The wires are not going to one coil, but to two coils (at the same time)!
    The coils with the same colours (wires) are also vertically and horizontally "mirrored"!.
    And they reverse wound with reverse magnets.

    This means humbucking at all time.
    It is like a "double P Pickup pair" ...
  12. funnyfingers

    funnyfingers

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    The PDF link in the site you sent didn't work so I couldn't see it.

    The point of the diagram for The Duke is the options on the 3 - way switch. I just don't see how that switch diagram works since one of the 3 choices has Y1 connected to G1 and Y2 connected to G2. I don't see how that happens in the diagram.
  13. SGD Lutherie

    SGD Lutherie Supporting Member

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    Yes it does.
  14. funnyfingers

    funnyfingers

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    Wow thank you very much. I couldn't get to it at work, but it is good here. Very good information especially the exact name: Schecter Monster Tone II Pickups.

    I still don't understand the pics / diagrams there. The main picture only shows 4 leads coming from the pair, then the 3 different wiring choices shows up to 8 leads, and the "Schaltplan" shows only 4 leads.
  15. Cadfael

    Cadfael

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    Ooooooops! The Schecter PU was a copy/paste error!!!
    Will be corrected asap ...

    There are 4 coils with 8 wires.
    The coil wires with the same "colours" are soldered inside the PU! So, in the end you have "4 leads pairs" coming out of the PU.

    In the wiring schematic (Schaltplan) I could have shown what happens inside the PU - but this is shown in the "three windows" on the left side.

    The colours are only on the diagram to help you compare the switch(ing) diagram with the inner PU coils and the real switch soldering ...

    The PU ...
    In the 1980s many Kramer basses had DiMarzio PUs on board. I think this "Double J" might be made for Kramer by DiMarzio.
  16. funnyfingers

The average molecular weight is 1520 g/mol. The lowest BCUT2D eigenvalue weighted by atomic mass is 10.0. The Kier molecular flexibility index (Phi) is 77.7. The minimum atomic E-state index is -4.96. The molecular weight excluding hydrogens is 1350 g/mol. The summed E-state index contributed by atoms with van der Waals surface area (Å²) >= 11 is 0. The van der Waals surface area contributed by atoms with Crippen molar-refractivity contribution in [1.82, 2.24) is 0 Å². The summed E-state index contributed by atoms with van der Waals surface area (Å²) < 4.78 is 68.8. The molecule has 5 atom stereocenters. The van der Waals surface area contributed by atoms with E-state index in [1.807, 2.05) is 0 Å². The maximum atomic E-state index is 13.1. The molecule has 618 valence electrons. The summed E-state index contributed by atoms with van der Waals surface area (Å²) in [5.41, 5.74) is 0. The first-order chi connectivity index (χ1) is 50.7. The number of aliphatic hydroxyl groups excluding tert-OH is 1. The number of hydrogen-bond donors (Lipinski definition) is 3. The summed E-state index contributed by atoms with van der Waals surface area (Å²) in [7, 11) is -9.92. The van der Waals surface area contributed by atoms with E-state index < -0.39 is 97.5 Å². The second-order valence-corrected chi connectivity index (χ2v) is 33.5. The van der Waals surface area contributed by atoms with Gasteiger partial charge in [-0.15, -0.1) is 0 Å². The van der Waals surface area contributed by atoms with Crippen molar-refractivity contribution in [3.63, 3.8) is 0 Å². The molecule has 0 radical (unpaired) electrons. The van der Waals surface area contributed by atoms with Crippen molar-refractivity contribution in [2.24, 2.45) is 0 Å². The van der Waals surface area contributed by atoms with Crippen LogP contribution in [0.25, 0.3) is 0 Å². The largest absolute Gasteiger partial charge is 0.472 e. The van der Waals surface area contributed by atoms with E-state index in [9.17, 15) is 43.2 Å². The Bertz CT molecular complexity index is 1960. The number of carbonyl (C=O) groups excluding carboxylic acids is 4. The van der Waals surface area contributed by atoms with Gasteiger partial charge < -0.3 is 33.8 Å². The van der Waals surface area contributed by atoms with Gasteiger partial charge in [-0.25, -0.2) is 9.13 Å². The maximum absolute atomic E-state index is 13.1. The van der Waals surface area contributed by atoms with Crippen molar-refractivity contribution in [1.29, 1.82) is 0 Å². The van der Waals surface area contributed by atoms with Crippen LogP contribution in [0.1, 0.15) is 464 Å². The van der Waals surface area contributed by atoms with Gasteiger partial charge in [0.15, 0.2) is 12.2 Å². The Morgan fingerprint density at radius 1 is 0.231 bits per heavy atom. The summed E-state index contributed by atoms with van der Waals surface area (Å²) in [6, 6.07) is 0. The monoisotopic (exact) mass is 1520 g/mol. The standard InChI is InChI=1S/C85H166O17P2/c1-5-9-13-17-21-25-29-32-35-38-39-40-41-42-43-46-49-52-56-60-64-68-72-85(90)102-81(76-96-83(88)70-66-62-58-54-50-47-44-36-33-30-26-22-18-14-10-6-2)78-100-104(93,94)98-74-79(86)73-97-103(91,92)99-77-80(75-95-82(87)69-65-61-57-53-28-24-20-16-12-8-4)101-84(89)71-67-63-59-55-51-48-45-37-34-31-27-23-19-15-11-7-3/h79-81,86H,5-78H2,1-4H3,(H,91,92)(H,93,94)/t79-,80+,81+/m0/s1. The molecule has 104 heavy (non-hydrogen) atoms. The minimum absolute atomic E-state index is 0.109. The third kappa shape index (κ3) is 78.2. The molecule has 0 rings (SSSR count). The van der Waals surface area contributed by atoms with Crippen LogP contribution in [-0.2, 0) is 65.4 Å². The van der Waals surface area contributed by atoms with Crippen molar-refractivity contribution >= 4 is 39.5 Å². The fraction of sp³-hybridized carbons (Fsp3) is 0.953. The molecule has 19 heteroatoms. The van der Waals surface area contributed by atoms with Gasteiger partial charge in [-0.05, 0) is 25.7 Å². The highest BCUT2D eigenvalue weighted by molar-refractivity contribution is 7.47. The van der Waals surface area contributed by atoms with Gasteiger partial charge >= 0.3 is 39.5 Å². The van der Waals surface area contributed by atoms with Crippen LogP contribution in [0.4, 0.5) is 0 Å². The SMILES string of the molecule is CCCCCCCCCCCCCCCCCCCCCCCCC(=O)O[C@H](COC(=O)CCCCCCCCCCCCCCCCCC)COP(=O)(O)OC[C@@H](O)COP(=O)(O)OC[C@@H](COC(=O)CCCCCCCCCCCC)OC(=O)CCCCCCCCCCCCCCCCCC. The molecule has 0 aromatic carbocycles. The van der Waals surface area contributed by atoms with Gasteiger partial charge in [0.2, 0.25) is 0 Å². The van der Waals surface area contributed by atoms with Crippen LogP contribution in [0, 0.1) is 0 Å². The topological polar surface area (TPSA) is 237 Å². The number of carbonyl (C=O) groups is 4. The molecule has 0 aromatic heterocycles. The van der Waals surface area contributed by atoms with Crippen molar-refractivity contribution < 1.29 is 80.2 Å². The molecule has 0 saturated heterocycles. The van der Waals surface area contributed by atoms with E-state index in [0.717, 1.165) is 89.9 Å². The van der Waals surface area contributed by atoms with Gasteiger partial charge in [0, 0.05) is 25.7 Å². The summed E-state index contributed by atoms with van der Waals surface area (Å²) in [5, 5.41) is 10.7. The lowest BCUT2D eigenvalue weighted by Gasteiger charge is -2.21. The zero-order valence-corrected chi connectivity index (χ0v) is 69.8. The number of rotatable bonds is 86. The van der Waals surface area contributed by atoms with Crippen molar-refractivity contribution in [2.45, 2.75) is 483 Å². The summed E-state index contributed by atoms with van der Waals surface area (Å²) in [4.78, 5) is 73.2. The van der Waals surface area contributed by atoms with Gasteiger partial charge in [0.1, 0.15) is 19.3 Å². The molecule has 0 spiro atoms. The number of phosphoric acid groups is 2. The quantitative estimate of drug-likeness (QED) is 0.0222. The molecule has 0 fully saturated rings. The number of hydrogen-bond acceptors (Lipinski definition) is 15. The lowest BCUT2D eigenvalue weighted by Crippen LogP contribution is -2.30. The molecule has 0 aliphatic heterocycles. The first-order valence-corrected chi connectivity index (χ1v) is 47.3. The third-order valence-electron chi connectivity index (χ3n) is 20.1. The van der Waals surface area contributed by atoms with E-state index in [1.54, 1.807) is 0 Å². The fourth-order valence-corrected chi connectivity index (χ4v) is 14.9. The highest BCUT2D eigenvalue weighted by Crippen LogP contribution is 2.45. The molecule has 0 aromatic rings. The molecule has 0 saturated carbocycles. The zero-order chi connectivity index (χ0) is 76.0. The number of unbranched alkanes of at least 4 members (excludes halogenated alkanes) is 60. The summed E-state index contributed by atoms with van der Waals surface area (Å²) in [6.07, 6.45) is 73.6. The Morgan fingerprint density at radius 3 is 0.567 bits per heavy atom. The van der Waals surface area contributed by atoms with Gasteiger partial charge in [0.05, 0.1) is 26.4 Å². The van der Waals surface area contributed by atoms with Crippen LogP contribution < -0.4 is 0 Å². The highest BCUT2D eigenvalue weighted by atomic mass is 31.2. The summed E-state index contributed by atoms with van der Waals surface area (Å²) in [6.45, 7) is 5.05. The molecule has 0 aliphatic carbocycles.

funnyfingers

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    Cadfael - I still don't get how that switching works if you don't use all the wires considering 1 combination uses green to yellow and another combination has yellow to yellow and green to green. In my bass all the wires are long wires. All 8 wires are long enough to reach the switch.
  17. funnyfingers

    funnyfingers

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    I can see that brown always connects to brown and white connects to white (when used at all)
  18. funnyfingers

    funnyfingers

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    As for DiMarzio, I had read it was Schaller, but the Double J term helped me find more info as well.
  19. Cadfael

    Cadfael

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    The new version of the Kramer The Duke Deluxe is online now!
    I added a little box near the PU where you can see that the "Brown Out" wire is connected to coil (Spule) 1 and 4 (as I named them).

    Your "Schaller info" ...
    YES! Have a look at 3.1.3 (page 341 at the moment). There you see the Shaller colour code - and it matches 100% with the drawing. (Grün = Green, Weiß = White, Gelb = Yellow, Braun = Brown).
  20. funnyfingers

    funnyfingers

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    Sorry that I am so dense. In that update, if green is just connected to green and orange to orange, how do you ever get the connection depicted in Schalter unten = seriell?